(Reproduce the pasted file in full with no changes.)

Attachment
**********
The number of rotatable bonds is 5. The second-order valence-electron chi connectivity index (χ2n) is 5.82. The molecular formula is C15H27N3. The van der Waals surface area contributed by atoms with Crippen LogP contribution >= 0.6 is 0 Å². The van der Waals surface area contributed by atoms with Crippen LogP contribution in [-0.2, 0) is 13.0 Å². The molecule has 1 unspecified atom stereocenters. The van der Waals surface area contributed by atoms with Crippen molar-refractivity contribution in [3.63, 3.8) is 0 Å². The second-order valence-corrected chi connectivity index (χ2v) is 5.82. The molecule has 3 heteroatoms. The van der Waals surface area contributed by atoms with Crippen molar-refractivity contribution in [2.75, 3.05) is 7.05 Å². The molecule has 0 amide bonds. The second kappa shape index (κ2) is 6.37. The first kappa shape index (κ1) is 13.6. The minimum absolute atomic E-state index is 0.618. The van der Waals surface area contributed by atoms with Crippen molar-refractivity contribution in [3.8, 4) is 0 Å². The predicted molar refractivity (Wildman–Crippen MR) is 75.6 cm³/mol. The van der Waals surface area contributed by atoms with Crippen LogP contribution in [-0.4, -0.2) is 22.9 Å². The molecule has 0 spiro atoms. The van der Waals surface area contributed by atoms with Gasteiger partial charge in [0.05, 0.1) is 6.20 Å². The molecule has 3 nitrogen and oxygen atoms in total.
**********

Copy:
The number of rotatable bonds is 5. The second-order valence-electron chi connectivity index (χ2n) is 5.82. The molecular formula is C15H27N3. The van der Waals surface area contributed by atoms with Crippen LogP contribution >= 0.6 is 0 Å². The van der Waals surface area contributed by atoms with Crippen LogP contribution in [-0.2, 0) is 13.0 Å². The molecule has 1 unspecified atom stereocenters. The van der Waals surface area contributed by atoms with Crippen molar-refractivity contribution in [3.63, 3.8) is 0 Å². The second-order valence-corrected chi connectivity index (χ2v) is 5.82. The molecule has 3 heteroatoms. The van der Waals surface area contributed by atoms with Crippen molar-refractivity contribution in [2.75, 3.05) is 7.05 Å². The molecule has 0 amide bonds. The second kappa shape index (κ2) is 6.37. The first kappa shape index (κ1) is 13.6. The minimum absolute atomic E-state index is 0.618. The van der Waals surface area contributed by atoms with Crippen molar-refractivity contribution in [3.8, 4) is 0 Å². The predicted molar refractivity (Wildman–Crippen MR) is 75.6 cm³/mol. The van der Waals surface area contributed by atoms with Crippen LogP contribution in [-0.4, -0.2) is 22.9 Å². The molecule has 0 spiro atoms. The van der Waals surface area contributed by atoms with Gasteiger partial charge in [0.05, 0.1) is 6.20 Å². The molecule has 3 nitrogen and oxygen atoms in total.